My bed parallel with the only window in the room, I fiddled with the strings of my blinds, repeatedly clicking the knob against the sill. I was reminded of the last time I asked him this question, a little over a month before. The question led to a two-hour discussion and a three-day break, so he could “figure things out” and “have some space” while he did. During that small break, I had torturously prepared myself for the end. To my relief, he called on a Wednesday with the decision he had made to make me his forever. From then on I gave myself to him with complete confidence. I had solid ground to walk on. I had finally found my husband. My body cringed as I waited for his reply this time; I was anxious to hear it, but mostly terrified.

“Huh…” was the response. “So what’d you do today?”

I stopped clicking. “…Are you serious, Jeff? Don’t change the subject.” I faked a chuckle and turned onto my back. I thought about how I had just spent 368 dollars to go visit him in Disneyworld six days prior, how he talked to me then about what we’d name our children.

He allowed a long pause before sighing a dawdling sigh, and replied gently, “I’ve been feeling differently.”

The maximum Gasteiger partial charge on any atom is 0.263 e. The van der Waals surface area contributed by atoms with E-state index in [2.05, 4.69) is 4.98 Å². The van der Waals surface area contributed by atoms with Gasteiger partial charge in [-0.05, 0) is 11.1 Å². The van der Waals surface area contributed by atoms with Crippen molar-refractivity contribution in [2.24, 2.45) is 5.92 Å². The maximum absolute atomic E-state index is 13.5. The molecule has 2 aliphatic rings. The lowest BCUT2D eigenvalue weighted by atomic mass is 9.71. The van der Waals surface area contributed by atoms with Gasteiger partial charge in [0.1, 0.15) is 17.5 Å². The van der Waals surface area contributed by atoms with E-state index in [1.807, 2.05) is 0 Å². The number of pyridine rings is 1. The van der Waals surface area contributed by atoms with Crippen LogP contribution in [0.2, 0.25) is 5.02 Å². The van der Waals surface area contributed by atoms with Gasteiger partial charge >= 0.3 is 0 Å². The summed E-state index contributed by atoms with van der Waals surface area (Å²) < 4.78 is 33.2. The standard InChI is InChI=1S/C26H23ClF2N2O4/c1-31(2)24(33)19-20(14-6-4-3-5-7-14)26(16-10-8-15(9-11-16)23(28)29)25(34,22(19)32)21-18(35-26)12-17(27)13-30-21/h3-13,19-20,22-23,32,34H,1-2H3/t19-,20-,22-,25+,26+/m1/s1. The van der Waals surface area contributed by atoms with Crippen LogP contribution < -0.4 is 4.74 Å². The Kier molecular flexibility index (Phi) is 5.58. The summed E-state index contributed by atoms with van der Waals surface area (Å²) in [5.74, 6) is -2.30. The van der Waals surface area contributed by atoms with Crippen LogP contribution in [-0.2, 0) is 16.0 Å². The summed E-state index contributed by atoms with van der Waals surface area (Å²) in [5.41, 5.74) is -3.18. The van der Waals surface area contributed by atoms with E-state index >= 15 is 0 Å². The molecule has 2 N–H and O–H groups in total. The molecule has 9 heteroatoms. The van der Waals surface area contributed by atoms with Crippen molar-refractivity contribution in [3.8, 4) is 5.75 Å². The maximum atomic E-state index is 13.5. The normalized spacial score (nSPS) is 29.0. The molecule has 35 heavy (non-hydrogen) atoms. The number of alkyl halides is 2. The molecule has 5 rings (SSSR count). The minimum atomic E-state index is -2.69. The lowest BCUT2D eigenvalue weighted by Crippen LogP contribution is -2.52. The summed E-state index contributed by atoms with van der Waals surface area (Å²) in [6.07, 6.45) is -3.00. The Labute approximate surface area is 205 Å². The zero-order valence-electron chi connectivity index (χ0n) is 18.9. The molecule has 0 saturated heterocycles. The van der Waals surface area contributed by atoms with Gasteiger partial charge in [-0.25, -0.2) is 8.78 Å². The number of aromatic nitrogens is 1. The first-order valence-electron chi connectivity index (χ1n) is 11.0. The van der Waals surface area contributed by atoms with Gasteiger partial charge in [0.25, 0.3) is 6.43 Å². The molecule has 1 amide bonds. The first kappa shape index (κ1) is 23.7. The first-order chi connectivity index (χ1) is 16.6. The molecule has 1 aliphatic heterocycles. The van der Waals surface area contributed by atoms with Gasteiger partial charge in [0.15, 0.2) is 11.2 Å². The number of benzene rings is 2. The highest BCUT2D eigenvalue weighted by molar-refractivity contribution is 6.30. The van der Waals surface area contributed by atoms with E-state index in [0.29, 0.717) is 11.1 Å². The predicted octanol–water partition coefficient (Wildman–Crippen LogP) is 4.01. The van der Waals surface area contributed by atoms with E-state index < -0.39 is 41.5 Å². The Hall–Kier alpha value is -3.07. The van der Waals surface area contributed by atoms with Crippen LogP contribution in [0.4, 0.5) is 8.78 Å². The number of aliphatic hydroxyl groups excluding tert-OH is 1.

I clutched the phone with my right hand and sat up on my bed, my back resting on the wall behind me. “About us? About marriage? What?”

“About everything. I’ve been having doubts again.” There was a gap in his speech and I waited, my grip on the phone became slippery with sweat. My ear cartilage grew sore from the pressure of the earpiece. “Honestly, I’ve had them the entire time. I was planning on going to the temple this Saturday to pray about it.”

“You already went. I thought you got your answer then.” I needed his final answer now. It was as though I had been dangling over a cliff for days. I needed gravity, clarity, something solid.

“I think I might have been talking myself into everything.” Did he talk himself into loving me? Into loving my silent moments? Into visiting me in Austin and meeting my entire family? Into calling me every night? Were all of his calls obligatory? What about the e-mails? And the letter he mailed me telling me he would never be able to find anyone better or more beautiful? I never needed to talk myself into loving him. This was betrayal.

“ Jeff, if you’ve been having doubts this entire time and have been talking yourself into everything, don’t you think you’ve received your answer?” I didn’t want to wait until Saturday for him to get his answer, I needed it now. I deserved it now. I couldn’t dangle from this cliff any longer.


“Yeah,” he said with a sigh. Yeah. Not I don’t want this to be my answer, or I love you, or I can’t picture my life without you in it. A sharp zing shot from my neck into my ears, and my insides pulsated with shock. But this was not an Audrey Hepburn movie.